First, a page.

The Senate Energy and Natural Resources Committee voted 20-0 Thursday to advance the nomination of David Turk to become deputy Energy secretary.
Both Chairman Joe ManchinJoe ManchinIRS data proves Trump tax cuts benefited middle, working-class Americans most Overnight Energy & Environment — Presented by ExxonMobil — Dems press drillers over methane leaks Overnight Health Care — Presented by March of Dimes — Abortion access for 65M women at stake MORE (D-W.Va.) and ranking member John BarrassoJohn Anthony BarrassoCongress averts shutdown after vaccine mandate fight Sunday shows - Spotlight shifts to omicron variant Barrasso calls Biden's agenda 'Alice in Wonderland' logic: 'He's the Mad Hatter' MORE (R-Wyo.) praised Turk’s experience on energy policy.
“I was highly impressed by Mr. Turk at our hearing last week. He clearly has a firm grasp on the wide range of issues facing the Department of Energy,” Manchin said in his opening statement.
Turk, who served on the National Security Council and in the State Department during the Obama administration, became deputy executive director of the International Energy Agency after Obama left office.
The Senate panel has frequently been at odds in the past over President BidenJoe BidenMarcus Garvey's descendants call for Biden to pardon civil rights leader posthumously GOP grapples with chaotic Senate primary in Pennsylvania Trump social media startup receives commitment of billion from unidentified 'diverse group' of investors MORE’s nominees and policies on energy and the environment, with committee Republicans frequently arguing Biden's policies will hurt jobs and economic growth.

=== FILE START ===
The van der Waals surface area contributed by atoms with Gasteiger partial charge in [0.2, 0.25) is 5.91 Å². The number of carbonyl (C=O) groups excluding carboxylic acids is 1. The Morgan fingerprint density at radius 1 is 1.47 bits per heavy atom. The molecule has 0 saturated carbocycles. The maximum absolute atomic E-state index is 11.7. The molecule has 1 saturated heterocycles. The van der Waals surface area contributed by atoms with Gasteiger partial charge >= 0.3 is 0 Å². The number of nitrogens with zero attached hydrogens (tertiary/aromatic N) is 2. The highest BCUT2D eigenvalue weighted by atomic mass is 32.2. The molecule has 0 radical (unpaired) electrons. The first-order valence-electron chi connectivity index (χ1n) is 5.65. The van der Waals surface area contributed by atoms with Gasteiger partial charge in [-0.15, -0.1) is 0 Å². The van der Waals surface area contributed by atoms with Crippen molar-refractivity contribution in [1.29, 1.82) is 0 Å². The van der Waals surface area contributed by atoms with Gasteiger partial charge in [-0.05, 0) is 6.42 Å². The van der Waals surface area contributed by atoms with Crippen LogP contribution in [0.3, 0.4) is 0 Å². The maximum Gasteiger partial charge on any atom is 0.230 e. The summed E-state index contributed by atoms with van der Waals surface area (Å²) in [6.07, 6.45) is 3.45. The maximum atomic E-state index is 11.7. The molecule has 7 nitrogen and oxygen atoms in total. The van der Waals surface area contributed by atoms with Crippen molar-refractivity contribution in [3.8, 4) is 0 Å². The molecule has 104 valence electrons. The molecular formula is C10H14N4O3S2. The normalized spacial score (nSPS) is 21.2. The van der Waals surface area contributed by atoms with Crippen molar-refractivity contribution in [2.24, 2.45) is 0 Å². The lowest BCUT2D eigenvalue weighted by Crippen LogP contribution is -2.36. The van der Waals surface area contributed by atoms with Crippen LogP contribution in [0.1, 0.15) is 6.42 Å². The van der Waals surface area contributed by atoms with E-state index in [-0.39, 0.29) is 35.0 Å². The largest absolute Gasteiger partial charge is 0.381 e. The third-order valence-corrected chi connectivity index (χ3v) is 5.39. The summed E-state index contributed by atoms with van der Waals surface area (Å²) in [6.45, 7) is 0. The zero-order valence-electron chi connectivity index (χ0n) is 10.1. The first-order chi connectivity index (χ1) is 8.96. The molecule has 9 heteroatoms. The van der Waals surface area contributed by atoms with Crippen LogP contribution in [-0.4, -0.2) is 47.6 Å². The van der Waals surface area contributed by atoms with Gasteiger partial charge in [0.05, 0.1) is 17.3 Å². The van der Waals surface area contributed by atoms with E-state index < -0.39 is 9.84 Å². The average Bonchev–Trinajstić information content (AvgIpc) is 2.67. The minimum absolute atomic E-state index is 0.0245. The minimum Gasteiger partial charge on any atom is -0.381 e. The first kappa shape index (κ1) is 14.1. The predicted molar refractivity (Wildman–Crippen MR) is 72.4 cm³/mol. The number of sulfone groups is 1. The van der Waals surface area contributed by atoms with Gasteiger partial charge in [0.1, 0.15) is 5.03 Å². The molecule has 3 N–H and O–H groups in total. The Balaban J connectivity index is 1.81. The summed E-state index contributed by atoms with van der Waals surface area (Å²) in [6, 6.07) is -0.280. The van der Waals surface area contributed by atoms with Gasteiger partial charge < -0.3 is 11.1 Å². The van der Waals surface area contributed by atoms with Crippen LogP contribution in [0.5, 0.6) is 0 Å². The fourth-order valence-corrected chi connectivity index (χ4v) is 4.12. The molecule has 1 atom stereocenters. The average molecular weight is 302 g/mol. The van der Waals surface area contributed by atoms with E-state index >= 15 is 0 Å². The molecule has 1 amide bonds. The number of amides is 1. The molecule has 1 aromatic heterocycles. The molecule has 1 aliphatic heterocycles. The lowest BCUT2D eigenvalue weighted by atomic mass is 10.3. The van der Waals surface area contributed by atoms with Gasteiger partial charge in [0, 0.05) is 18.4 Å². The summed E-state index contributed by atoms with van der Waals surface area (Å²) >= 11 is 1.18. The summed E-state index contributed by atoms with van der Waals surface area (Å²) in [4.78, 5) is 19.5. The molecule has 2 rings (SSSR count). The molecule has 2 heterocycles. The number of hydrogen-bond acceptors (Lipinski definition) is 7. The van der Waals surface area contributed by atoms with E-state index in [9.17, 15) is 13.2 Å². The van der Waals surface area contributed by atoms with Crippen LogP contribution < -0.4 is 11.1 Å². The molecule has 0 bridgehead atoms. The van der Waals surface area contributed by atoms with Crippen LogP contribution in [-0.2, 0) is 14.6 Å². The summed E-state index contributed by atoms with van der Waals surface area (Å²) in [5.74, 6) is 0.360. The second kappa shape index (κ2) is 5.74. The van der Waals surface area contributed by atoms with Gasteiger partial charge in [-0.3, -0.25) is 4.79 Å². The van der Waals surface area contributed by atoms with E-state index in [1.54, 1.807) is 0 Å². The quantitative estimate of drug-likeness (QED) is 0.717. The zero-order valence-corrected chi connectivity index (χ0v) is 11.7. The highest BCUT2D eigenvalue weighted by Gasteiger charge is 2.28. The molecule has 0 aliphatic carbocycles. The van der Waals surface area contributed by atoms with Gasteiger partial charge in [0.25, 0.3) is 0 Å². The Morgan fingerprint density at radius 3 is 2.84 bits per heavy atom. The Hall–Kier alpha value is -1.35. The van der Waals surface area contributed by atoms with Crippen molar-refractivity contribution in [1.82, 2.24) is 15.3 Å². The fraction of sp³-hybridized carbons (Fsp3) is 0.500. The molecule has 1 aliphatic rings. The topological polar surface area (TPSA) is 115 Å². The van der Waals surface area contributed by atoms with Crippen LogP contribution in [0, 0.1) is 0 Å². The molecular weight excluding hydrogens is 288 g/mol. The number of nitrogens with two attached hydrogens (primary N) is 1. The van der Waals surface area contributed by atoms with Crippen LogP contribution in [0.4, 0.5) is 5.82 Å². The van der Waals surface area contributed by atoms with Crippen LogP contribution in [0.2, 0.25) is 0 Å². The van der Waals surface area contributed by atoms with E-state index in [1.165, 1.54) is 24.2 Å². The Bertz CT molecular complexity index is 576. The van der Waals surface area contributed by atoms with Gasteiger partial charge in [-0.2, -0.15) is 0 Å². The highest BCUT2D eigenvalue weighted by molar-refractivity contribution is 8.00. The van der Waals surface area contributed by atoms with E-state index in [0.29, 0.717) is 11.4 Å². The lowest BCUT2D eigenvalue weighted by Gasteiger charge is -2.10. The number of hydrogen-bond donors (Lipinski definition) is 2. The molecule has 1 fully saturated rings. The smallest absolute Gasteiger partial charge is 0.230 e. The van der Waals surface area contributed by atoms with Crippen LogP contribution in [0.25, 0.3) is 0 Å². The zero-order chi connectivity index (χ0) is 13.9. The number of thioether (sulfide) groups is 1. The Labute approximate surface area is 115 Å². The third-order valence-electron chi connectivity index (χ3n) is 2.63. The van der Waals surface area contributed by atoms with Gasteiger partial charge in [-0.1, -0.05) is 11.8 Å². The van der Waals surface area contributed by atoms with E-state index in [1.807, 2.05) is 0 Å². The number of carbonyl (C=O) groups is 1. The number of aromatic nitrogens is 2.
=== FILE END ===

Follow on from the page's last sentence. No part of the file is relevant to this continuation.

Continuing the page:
Barrasso, who has been one such critic, spoke positively of Turk on Thursday for expressing dedication “to all types of energy and the need to keep America energy dominant.”
“I especially appreciate his commitment to carbon capture utilization and sequestration technology as well as the need to construct CO2 pipelines to move that captured carbon,” Barrasso said.
“If confirmed Mr. Turk must prioritize policies that take advantage of the tremendous economic and national security benefits generated by an abundant oil, natural gas and coal resources that we have,” the ranking Republican added, alleging that the Biden administration has “declared war on energy.”
Another of the committee’s Republicans, Sen. Steve DainesSteven (Steve) David DainesBill honoring 13 service members killed in Afghanistan heads to Biden's desk The Memo: Much-criticized Trump policy puts Biden in a vise The good, bad, and ugly of Tester's Blackfoot-Clearwater Stewardship Act MORE (Mont.), said he had found his interactions with Turk “refreshing [and] pragmatic.”
During his own opening statement, however, Sen. Martin HeinrichMartin Trevor HeinrichThis Thanksgiving, skip the political food fights and talk UFOs instead Degrees not debt will grow the economy Senators call for Smithsonian Latino, women's museums to be built on National Mall MORE (D-N.M.) warned that merely a diverse energy portfolio would not necessarily have prevented the mass power losses in Texas during its recent winter storm. He noted that natural gas production fell 45 percent during the winter weather, because “there’s a lot of water in natural gas and when you don’t winterize things it literally freezes up ... and natural gas just could not in Texas fill the gap.”